Irving Starr


Biography

Filmography

 

Producer (Feature Film)

The Half-Breed (1952)
Producer
Battles of Chief Pontiac (1952)
Producer
Slightly French (1949)
Producer
Johnny Allegro (1949)
Producer
The Gallant Blade (1948)
Producer
The Cockeyed Miracle (1946)
Producer
Something for the Boys (1944)
Producer
Four Jills in a Jeep (1944)
Producer
Swing Fever (1944)
Producer
Bataan (1943)
Producer
Harrigan's Kid (1943)
Producer
Fingers at the Window (1942)
Producer
The Affairs of Martha (1942)
Producer
Sunday Punch (1942)
Producer
Time Out for Rhythm (1941)
Producer
Our Wife (1941)
Associate Producer
Music in My Heart (1940)
Producer
Inside Information (1939)
Producer
The Last Warning (1939)
Producer
The Witness Vanishes (1939)
Producer
Mystery of the White Room (1939)
Producer
The Last Express (1938)
Producer
Gambling Ship (1938)
Producer
The Lady in the Morgue (1938)
Producer
Danger on the Air (1938)
Producer
The Black Doll (1938)
Producer
Marriage Forbidden (1937)
Associate Producer
The Westland Case (1937)
Producer
Nobody's Fool (1936)
Associate Producer
Border Brigands (1935)
Producer
The Crimson Trail (1935)
Producer
Stone of Silver Creek (1935)
Producer
Rocky Rhodes (1934)
Producer
Phantom Thunderbolt (1933)
Supervisor
Drum Taps (1933)
Supervisor
The Lone Avenger (1933)
Supervisor
Fargo Express (1932)
Supervisor
Tombstone Canyon (1932)
Supervisor
Come On, Tarzan (1932)
Supervisor

Production Companies (Feature Film)

His Night Out (1935)
Company

Misc. Crew (Feature Film)

Return of the Gunfighter (1967)
Assistant

Life Events

Videos

Movie Clip

Fingers At The Window (1942) - You Must Not Forgive Chicago is all-but shut down due to a wave of unsolved axe murders so actor Oliver (Lew Ayres), still in costume, saunters home after his play closed, and a bird-shop owner (Charles Waggenheim) is visited by not-quite seen Basil Rathbone, and Laraine Day happens by, early in MGM’s Fingers At The Window, 1942.
Time Out For Rhythm (1941) - Did Anyone Ever Tell You? Rollicking start, with Rosemary Lane belting a Sammy Cahn-Saul Chaplin original, Richard Lane her agent Mike at the bar with Harvard man Rudy Vallee, then fisticuffs when Princeton arrives, Allen Jenkins the piano player, in Columbia’s Time Out For Rhythm, 1941.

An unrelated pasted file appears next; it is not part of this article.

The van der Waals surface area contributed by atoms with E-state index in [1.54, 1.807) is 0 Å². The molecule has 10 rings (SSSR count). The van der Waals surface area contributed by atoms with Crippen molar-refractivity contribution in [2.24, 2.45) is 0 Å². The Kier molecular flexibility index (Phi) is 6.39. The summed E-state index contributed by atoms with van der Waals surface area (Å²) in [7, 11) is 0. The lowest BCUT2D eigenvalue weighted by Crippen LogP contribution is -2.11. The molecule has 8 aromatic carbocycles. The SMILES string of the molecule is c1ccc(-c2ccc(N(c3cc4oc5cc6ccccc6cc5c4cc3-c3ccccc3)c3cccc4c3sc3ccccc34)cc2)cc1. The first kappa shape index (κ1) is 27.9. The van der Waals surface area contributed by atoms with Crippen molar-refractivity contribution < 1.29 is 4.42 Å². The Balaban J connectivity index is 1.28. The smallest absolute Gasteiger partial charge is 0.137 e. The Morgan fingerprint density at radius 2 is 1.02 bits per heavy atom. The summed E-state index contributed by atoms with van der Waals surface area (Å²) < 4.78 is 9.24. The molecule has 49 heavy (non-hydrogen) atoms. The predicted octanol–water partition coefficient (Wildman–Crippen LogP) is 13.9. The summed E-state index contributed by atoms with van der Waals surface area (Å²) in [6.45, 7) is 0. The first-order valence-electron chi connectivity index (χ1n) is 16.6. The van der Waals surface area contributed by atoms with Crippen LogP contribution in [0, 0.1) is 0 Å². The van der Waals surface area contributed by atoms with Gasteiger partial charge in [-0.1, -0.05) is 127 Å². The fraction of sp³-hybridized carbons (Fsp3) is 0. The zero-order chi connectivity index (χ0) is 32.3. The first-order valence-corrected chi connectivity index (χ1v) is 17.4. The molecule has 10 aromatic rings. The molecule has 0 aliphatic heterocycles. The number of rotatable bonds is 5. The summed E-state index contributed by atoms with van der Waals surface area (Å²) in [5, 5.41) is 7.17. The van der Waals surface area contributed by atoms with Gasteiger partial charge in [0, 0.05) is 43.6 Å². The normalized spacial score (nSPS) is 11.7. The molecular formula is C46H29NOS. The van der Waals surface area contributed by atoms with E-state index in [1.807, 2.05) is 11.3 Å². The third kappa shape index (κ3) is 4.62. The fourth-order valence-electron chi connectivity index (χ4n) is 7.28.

Time Out For Rhythm (1941) - The Boogie-Woogie Man Quite the novelty number, after a time-lapse montage in which Rudy Vallee and Richard Lane have become big-time agents, a number sung by Pee Wee Hunt, with the Glen Gray (Casa Loma) Band, composition by Sammy Cahn and Saul Chaplin, Franz/Frank Planer on camera but no credit for special or photographic effects, in the Columbia variety vehicle Time Out For Rhythm, 1941.
Time Out For Rhythm (1941) - A-Twiddlin' My Thumbs Ann Miller, first-billed among many in a Columbia variety feature, crushes a Sammy Cahn-Saul Chaplin tune, dance by LeRoy Prinz, as the maid for a singer that agents Rudy Vallee and Allen Jenkins hope to lure back, in B>Time Out For Rhythm, 1941.
Swing Fever (1943) - You're So Indifferent Kay Kyser introduces the song, Lena Horne as herself, with You're So Indifferent, by Sammy Fain and Mitchell Parish, edited so that it could be removed by theater owners in the South, as was MGM's regular practice at the time, in Swing Fever, 1943.
Music In My Heart (1940) - Punchinello Celebrating their engagement, with a reprise of a Bob Wright-Chet Forrest original, this is the only musical bit in the picture for Rita Hayworth, as Manhattanite Patricia, because it’s really a vehicle for Tony Martin, as singer Bob, support from Edith Fellows, George Tobias and George Humbert, in Music In My Heart, 1940.
Music In My Heart (1940) - It's A Blue World Star Tony Martin as singer Bob, with an Academy Award-nominated Bob Wright-Chet Forrest tune, which charted for 14 weeks, has won a radio gig, and we cut away to listener Rita Hayworth, who’s back with her millionaire boyfriend (Alan Mowbray), because she thinks Tony deceived her, which we’ll soon learn he hasn’t, near the end of Columbia’s Music In My Heart, 1940.
Music In My Heart (1940) - You Catching The Boat? We've already met Tony Martin as English singer Bob, happily rushing to a Manhattan dock because he's being deported after a big breakthrough performance, and now he meets Rita Hayworth as Patricia, also headed to the boat, Don Brodie the winning cabbie, in Columbia's Music in My Heart, 1940.
Four Jills In A Jeep (1943) - You Look Like Somebody I've Seen Just arrived on a base in England, in a story supposedly based on their own real experience on USO tours, Kay Francis, sparky Martha Raye, blonde Carole Landis and Mitzi Mayfair get collected by their minder Eddie (Phil Silvers), and meet handsome flier Ted (John Harvey), early in Four Jills In A Jeep, 1943.
Four Jills In A Jeep (1943) - How Blue The Night Joining a number from Dick Haymes, playing a soldier, song an original by Jimmy McHugh and Harold Adamson, Mitzi Mayfair as herself on the USO Tour in Europe, also Dick’s love interest, in 20th Century-Fox’s Four Jills In A Jeep, also starring Carole Landis, Martha Raye and Kay Francis.
Four Jills In A Jeep (1943) - Miss Betty Grable Could be some Betty Grable fans were disappointed with this reserved appearance, introduced in a USO-Radio show, Kay Francis acting as M-C, Jimmy Dorsey’s band, song by Jimmy McHugh and Harold Adamson, early in 20th Century-Fox’s Four Jills In A Jeep, 1943, also starring Carole Landis, Martha Raye and Mitzi Mayfair.
Swing Fever (1943) - That Symphonietta Guy Kay Kyser is the bumbling Southerner in a New York composing house whose sheet music has been snatched, appealing to the secretary (Pamela Blake) with a weird trick until the camera gets stopped by 21-year old MGM contract player, Ava Gardner, in a bit part, in Swing Fever, 1943.

Bibliography